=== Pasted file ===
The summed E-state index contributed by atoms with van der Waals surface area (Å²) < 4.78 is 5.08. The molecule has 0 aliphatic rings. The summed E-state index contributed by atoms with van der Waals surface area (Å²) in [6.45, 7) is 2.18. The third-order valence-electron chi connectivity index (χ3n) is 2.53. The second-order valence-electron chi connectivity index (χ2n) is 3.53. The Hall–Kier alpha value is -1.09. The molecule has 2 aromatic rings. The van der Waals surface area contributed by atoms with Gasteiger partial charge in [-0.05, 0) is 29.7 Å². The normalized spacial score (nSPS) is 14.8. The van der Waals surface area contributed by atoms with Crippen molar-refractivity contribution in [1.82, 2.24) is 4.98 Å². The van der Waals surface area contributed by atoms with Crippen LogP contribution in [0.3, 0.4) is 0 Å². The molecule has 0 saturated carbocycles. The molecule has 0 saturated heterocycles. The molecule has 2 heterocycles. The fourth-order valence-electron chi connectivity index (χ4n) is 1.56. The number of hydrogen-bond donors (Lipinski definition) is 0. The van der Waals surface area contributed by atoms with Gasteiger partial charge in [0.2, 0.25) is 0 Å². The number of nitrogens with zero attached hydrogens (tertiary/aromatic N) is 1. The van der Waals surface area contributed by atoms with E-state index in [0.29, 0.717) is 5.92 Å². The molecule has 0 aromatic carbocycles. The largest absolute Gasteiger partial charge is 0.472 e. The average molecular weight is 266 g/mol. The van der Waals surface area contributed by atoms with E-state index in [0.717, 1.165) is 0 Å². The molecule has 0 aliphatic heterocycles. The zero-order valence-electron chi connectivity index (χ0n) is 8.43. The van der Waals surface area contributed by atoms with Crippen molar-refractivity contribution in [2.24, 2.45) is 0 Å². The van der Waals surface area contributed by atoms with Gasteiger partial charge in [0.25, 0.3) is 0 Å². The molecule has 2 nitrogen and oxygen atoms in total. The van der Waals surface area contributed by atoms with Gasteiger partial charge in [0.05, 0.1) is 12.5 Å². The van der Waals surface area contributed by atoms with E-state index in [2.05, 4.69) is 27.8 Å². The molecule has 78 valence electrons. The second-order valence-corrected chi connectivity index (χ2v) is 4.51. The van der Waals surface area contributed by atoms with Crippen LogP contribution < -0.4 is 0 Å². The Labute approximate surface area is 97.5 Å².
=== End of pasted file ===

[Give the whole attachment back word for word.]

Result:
The summed E-state index contributed by atoms with van der Waals surface area (Å²) < 4.78 is 5.08. The molecule has 0 aliphatic rings. The summed E-state index contributed by atoms with van der Waals surface area (Å²) in [6.45, 7) is 2.18. The third-order valence-electron chi connectivity index (χ3n) is 2.53. The second-order valence-electron chi connectivity index (χ2n) is 3.53. The Hall–Kier alpha value is -1.09. The molecule has 2 aromatic rings. The van der Waals surface area contributed by atoms with Gasteiger partial charge in [-0.05, 0) is 29.7 Å². The normalized spacial score (nSPS) is 14.8. The van der Waals surface area contributed by atoms with Crippen molar-refractivity contribution in [1.82, 2.24) is 4.98 Å². The van der Waals surface area contributed by atoms with Crippen LogP contribution in [0.3, 0.4) is 0 Å². The molecule has 0 saturated carbocycles. The molecule has 0 saturated heterocycles. The molecule has 2 heterocycles. The fourth-order valence-electron chi connectivity index (χ4n) is 1.56. The number of hydrogen-bond donors (Lipinski definition) is 0. The van der Waals surface area contributed by atoms with Gasteiger partial charge in [0.2, 0.25) is 0 Å². The number of nitrogens with zero attached hydrogens (tertiary/aromatic N) is 1. The van der Waals surface area contributed by atoms with E-state index in [0.29, 0.717) is 5.92 Å². The molecule has 0 aromatic carbocycles. The largest absolute Gasteiger partial charge is 0.472 e. The average molecular weight is 266 g/mol. The van der Waals surface area contributed by atoms with E-state index in [0.717, 1.165) is 0 Å². The molecule has 0 aliphatic heterocycles. The zero-order valence-electron chi connectivity index (χ0n) is 8.43. The van der Waals surface area contributed by atoms with Crippen molar-refractivity contribution in [2.24, 2.45) is 0 Å². The van der Waals surface area contributed by atoms with Gasteiger partial charge in [0.25, 0.3) is 0 Å². The molecule has 2 nitrogen and oxygen atoms in total. The van der Waals surface area contributed by atoms with Gasteiger partial charge in [0.05, 0.1) is 12.5 Å². The van der Waals surface area contributed by atoms with E-state index in [2.05, 4.69) is 27.8 Å². The molecule has 78 valence electrons. The second-order valence-corrected chi connectivity index (χ2v) is 4.51. The van der Waals surface area contributed by atoms with Crippen LogP contribution < -0.4 is 0 Å². The Labute approximate surface area is 97.5 Å².